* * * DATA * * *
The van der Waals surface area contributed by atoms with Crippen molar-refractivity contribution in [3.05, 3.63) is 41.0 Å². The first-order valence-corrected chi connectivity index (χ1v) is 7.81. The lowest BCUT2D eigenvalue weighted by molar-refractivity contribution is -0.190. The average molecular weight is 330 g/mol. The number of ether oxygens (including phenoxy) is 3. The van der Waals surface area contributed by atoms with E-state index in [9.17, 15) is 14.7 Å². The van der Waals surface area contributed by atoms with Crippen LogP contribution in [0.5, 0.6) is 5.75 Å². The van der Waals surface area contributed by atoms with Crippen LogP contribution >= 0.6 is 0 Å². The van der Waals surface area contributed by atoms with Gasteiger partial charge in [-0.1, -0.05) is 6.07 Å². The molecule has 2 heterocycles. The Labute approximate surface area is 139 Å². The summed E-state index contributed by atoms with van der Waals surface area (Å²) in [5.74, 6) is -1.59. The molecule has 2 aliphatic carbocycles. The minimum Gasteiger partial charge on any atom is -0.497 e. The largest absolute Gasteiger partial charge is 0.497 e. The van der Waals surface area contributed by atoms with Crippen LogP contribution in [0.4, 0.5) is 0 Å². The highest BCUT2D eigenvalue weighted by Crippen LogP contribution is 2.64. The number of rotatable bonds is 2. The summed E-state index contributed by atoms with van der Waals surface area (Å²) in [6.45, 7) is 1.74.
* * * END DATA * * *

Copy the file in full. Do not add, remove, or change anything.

The van der Waals surface area contributed by atoms with Crippen molar-refractivity contribution in [3.05, 3.63) is 41.0 Å². The first-order valence-corrected chi connectivity index (χ1v) is 7.81. The lowest BCUT2D eigenvalue weighted by molar-refractivity contribution is -0.190. The average molecular weight is 330 g/mol. The number of ether oxygens (including phenoxy) is 3. The van der Waals surface area contributed by atoms with E-state index in [9.17, 15) is 14.7 Å². The van der Waals surface area contributed by atoms with Crippen LogP contribution in [0.5, 0.6) is 5.75 Å². The van der Waals surface area contributed by atoms with Crippen LogP contribution >= 0.6 is 0 Å². The van der Waals surface area contributed by atoms with Gasteiger partial charge in [-0.1, -0.05) is 6.07 Å². The molecule has 2 heterocycles. The Labute approximate surface area is 139 Å². The summed E-state index contributed by atoms with van der Waals surface area (Å²) in [5.74, 6) is -1.59. The molecule has 2 aliphatic carbocycles. The minimum Gasteiger partial charge on any atom is -0.497 e. The largest absolute Gasteiger partial charge is 0.497 e. The van der Waals surface area contributed by atoms with Crippen LogP contribution in [0.4, 0.5) is 0 Å². The highest BCUT2D eigenvalue weighted by Crippen LogP contribution is 2.64. The number of rotatable bonds is 2. The summed E-state index contributed by atoms with van der Waals surface area (Å²) in [6.45, 7) is 1.74.